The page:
We do at the same time have anthropogenic hazards that include accidents of various kinds, fire, building collapse, leakage of toxic chemicals, and the like.
It is however the vulnerability that invariably decides the impact.
Vulnerability refers to the proneness of individuals or communities to be affected by hazards. Put alternatively, vulnerability refers to societal factors that make it difficult for people or communities to evade the consequences of natural processes.
Vulnerability, in most cases, emanates from our actions, values, beliefs, customs, behaviour, attitude, choices and decisions. And most times, decisions relating to vulnerability reduction are taken by a chosen few commanding power and authority, but these have wider and lasting implications for the masses.
But then nature does not decide as to who resides where.
These choices are made by humans, and often driven by socio-economic considerations.
Socio-economic vulnerability: Going deeper one realizes that various socio-economic factors create vulnerability or add to it. People deprived of education, healthcare, resources, economic opportunities and civic amenities together with those attached to gender roles are often more vulnerable.
Vulnerability and not nature causes disaster
In fact it is human choices, policies, practices, beliefs and decisions that influence and create vulnerability. And it is the vulnerability that decides if the community or region is to face a disaster.
Review of a few previous earthquakes would illustrate this difference.
Though causing economic losses to the tune of US$ 250-300 million this earthquake killed just 02 persons and injured 40.
Bam Earthquake killed 26271 and injured 22628 persons while 45000 were displaced.
Around 90% infrastructure around Bam was damaged with 70% houses completely destroyed.
Same is the case with Turkiye – Syria Earthquake.
Tokachi Earthquake: Compare Turkiye – Syria Earthquake to Tokachi Earthquake of 26 September 2003. Six times more energy was released in this 8.3 magnitude earthquake that had hypocenter at a depth of 27 km.
Despite causing losses worth US$ 1.9 billion Tokachi Earthquake killed only one person while 02 went missing and 849 were injured.
Disaster: A continuing process
Really speaking these differences were no creation of nature.
In fact, people in California and Japan had learned to live with earthquakes and the governments in those countries had devised and implemented a regime that promoted and ensured high-quality construction abiding to earthquake-safe construction practices. At the same time human decisions, attitudes, and choices ensured that the masses are aware and know how to cope up in an earthquake situation.
All this ensured the safety of the people.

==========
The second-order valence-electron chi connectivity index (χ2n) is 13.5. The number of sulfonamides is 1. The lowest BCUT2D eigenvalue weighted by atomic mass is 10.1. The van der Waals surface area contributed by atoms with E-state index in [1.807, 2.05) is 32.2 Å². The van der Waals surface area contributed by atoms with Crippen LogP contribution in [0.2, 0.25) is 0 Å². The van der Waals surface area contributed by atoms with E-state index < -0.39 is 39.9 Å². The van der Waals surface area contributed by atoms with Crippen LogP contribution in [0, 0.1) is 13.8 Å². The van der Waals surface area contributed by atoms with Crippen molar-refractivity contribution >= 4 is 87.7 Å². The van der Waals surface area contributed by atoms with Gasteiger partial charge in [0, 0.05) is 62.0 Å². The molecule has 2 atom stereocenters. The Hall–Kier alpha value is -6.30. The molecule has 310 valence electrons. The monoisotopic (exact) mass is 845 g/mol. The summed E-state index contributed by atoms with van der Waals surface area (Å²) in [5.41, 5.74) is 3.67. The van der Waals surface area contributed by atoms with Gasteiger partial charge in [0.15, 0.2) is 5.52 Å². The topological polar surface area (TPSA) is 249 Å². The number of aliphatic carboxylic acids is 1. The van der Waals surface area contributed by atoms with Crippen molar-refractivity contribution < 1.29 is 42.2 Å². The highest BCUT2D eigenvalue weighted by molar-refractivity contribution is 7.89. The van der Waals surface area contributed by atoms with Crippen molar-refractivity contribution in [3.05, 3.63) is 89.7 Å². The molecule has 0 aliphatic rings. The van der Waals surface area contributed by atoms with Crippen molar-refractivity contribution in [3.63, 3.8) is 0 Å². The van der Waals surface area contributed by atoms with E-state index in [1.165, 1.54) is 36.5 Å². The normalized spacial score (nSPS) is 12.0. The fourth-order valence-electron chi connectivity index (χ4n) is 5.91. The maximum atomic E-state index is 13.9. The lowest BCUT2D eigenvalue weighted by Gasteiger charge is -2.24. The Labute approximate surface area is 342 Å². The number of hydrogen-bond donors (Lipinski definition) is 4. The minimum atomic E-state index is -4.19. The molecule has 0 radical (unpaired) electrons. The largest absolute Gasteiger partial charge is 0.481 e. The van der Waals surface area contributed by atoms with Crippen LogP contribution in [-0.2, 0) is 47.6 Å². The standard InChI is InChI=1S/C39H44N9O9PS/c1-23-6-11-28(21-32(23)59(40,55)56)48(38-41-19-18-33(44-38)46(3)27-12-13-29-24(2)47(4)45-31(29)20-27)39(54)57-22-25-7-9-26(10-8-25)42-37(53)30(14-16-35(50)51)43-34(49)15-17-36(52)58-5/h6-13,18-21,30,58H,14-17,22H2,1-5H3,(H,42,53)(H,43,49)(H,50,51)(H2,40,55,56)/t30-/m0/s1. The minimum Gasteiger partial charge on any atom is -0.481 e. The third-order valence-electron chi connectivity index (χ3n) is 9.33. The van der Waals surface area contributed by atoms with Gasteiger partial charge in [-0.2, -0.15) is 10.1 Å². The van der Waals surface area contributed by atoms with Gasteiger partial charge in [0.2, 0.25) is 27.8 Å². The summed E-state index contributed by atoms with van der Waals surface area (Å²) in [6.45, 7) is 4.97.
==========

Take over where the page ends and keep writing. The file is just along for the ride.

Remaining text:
But nothing was done or achieved overnight.
Address vulnerability to manage disasters
Hope you are convinced by now that disasters are the result of our actions, values, beliefs, customs, behaviour, attitude, choices and decisions and these attributes alone make a society resilient or vulnerable.
Moreover, we experience most disasters as events but in reality disasters are caused by build up of vulnerability over a long time that might run into decades. Societal processes acting for long time accentuate vulnerability that ultimately culminates in a disaster. This is actually what happened in Joshimath or for that matter in Turkiye, Syria and Iran.
So we can safely deduce that rather than an event disaster is a slow process.
Alternatively we can assert that accruing vulnerability surpassing the threshold manifests itself in a disaster and the problem of disaster risk reduction efforts is rooted in missed focus on vulnerability reduction, and considering hazard forecasting and warning dissemination as being the ultimate solution for reducing the disaster toll.
In the process disaster managers, often mesmerized by technology, projected outcomes, and jargon of consultants, fail to realize that even a precise and accurate warning communicated well in advance is to be of no use if social attributes of the recipient community inhibit appropriate action – the message could not be deciphered meaningfully, knowhow on what to do could be missing, resources, faith, and belief could prohibit evacuation and so on.
So, if aiming at disaster resilience of the society rather than just communicating warnings, the sole focus of all disaster risk reduction initiatives should necessarily be on identifying vulnerabilities and proactively eliminating these with the active involvement of all stakeholders and ensuring that the new ones do not crop up.